Since the late 19th century, it has been the major settlement of the Metlakatla Indian Community of the federally recognized Annette Islands Reserve, the only reserve in Alaska and U.S. The Metlakatla voted to opt out of the Alaska Native Claims Settlement Act of the 1970s and retained rights to their land and waters. Membership in the community is primarily by lineage; it consists primarily of Tsimshian people and also includes those from other Alaskan Native tribes who wish to join the Metlakatla Indian Community as a bona fide member. Bona fide membership is granted upon approval of the Metlakatla Tribal Council and Executives.
Metlakatla comes from Maxłakxaała, a Tsimshian word meaning "Salt Water Passage." Metlakatla was named after another village of the same name ("Old Metlakatla") in British Columbia, which is on Metlakatla Pass, near Prince Rupert. In a more ancient time, it was a Tlingit hunting ground known as Taquan. The Tsimshian were granted permission to own the land by Chief Johnson of the Tlingit tribe.
In 1886, William Duncan, an English tannery employee and lay member of the Church Missionary Society, had a doctrinal dispute with the Church authorities in Metlakatla, B.C. He and a devoted group of Tsimshian followers decided to leave Metlakatla. Duncan went to Washington, D.C., in the United States and asked the U.S. government to give his group land in Alaska. The U.S. under President Cleveland gave them Annette Island after a Tsimshian search committee in seagoing canoes discovered its calm bay, accessible beaches, nearby waterfall, and abundant fish.
In 1887 the group arrived on the island and built a settlement in the Port Chester area. They laid out the town in a European-style grid pattern. It contained a church, a school, a cannery, and a sawmill. They named the town New Metlakatla, after the town they had left behind, but later dropped the "New." In 1888, William Duncan returned to Washington and lobbied the U.S. Congress for an Indian reserve on Annette Island. Although the reservation system had not been used in Alaska, Congress granted his request in 1891. Duncan remained at Metlakatla until his death in 1918.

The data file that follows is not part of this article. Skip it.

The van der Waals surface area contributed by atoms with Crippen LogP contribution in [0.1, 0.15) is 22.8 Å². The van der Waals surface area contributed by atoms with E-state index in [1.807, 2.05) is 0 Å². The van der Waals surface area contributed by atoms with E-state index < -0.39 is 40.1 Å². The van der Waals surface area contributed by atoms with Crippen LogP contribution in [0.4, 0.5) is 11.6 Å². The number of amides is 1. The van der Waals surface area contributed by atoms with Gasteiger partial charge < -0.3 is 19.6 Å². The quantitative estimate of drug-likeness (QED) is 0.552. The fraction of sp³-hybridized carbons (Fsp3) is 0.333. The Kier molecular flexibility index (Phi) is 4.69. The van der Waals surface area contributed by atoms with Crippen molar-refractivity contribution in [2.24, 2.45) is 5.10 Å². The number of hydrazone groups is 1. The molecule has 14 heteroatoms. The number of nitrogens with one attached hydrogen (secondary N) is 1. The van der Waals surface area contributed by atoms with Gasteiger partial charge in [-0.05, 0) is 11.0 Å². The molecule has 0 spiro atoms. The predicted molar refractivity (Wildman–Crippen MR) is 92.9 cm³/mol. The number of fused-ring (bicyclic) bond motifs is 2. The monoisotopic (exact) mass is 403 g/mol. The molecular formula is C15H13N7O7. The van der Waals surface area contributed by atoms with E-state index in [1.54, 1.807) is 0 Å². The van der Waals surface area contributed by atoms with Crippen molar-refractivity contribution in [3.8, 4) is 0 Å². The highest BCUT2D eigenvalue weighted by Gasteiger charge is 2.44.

During World War II, the United States made a treaty with the Metlakatla Indian Community to permit construction and operation of a military airbase on Annette Island. In exchange, the US promised to build a road connecting the ocean-side city to Alaska's Inside Passage (in order to allow year-round ferry service to Ketchikan). The airfield on Annette Island was garrisoned by Canadians during the war. This airfield became "the first Canadian force ever based in U.S. territory to directly assist in American defense."
After the war the property was adapted as a United States Coast Guard search and rescue base. This airfield served the area commercially until the 1970s, when the new Ketchikan Airport was built at Gravina Island in the Inside Passage.
Annette Islands Reserve, including surrounding islands, today is the only Indian reserve in Alaska. In the 1970s, the Metlakatla did not accept the Alaska Native Claims Settlement Act and give up their reserve and maintain sovereign immunity. "Annette Islands Reserve consists of 132,000 acres of land and water base. Metlakatla Indian Community has exclusive commercial and subsistence fishing rights to the islands’ waterways extending from 3,000 feet at mean low tide."
Travelers into Metlakatla usually reach it via the Alaska Marine Highway ferry. They can also travel to Ketchikan on Revillagigedo Island and cross the Revillagigedo Channel to Annette Island by boat or seaplane.